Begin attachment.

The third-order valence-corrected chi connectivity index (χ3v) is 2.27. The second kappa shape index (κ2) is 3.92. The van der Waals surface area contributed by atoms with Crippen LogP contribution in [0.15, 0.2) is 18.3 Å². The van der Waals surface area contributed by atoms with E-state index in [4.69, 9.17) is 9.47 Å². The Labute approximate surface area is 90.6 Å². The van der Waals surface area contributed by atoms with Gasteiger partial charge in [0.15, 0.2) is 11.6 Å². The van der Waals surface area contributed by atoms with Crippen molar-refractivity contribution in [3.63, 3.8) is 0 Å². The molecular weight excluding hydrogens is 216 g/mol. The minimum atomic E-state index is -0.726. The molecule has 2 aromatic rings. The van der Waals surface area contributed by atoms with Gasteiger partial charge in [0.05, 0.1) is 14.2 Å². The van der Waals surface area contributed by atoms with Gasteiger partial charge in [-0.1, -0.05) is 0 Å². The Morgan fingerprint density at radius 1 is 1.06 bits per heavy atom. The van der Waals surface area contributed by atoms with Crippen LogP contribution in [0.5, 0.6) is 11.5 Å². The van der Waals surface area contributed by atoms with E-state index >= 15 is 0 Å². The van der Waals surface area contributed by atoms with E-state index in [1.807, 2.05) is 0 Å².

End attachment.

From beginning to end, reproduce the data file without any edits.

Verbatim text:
The third-order valence-corrected chi connectivity index (χ3v) is 2.27. The second kappa shape index (κ2) is 3.92. The van der Waals surface area contributed by atoms with Crippen LogP contribution in [0.15, 0.2) is 18.3 Å². The van der Waals surface area contributed by atoms with E-state index in [4.69, 9.17) is 9.47 Å². The Labute approximate surface area is 90.6 Å². The van der Waals surface area contributed by atoms with Gasteiger partial charge in [0.15, 0.2) is 11.6 Å². The van der Waals surface area contributed by atoms with Crippen molar-refractivity contribution in [3.63, 3.8) is 0 Å². The molecular weight excluding hydrogens is 216 g/mol. The minimum atomic E-state index is -0.726. The molecule has 2 aromatic rings. The van der Waals surface area contributed by atoms with Gasteiger partial charge in [0.05, 0.1) is 14.2 Å². The van der Waals surface area contributed by atoms with Gasteiger partial charge in [-0.1, -0.05) is 0 Å². The Morgan fingerprint density at radius 1 is 1.06 bits per heavy atom. The van der Waals surface area contributed by atoms with Crippen LogP contribution in [0.5, 0.6) is 11.5 Å². The van der Waals surface area contributed by atoms with E-state index >= 15 is 0 Å². The van der Waals surface area contributed by atoms with E-state index in [1.807, 2.05) is 0 Å².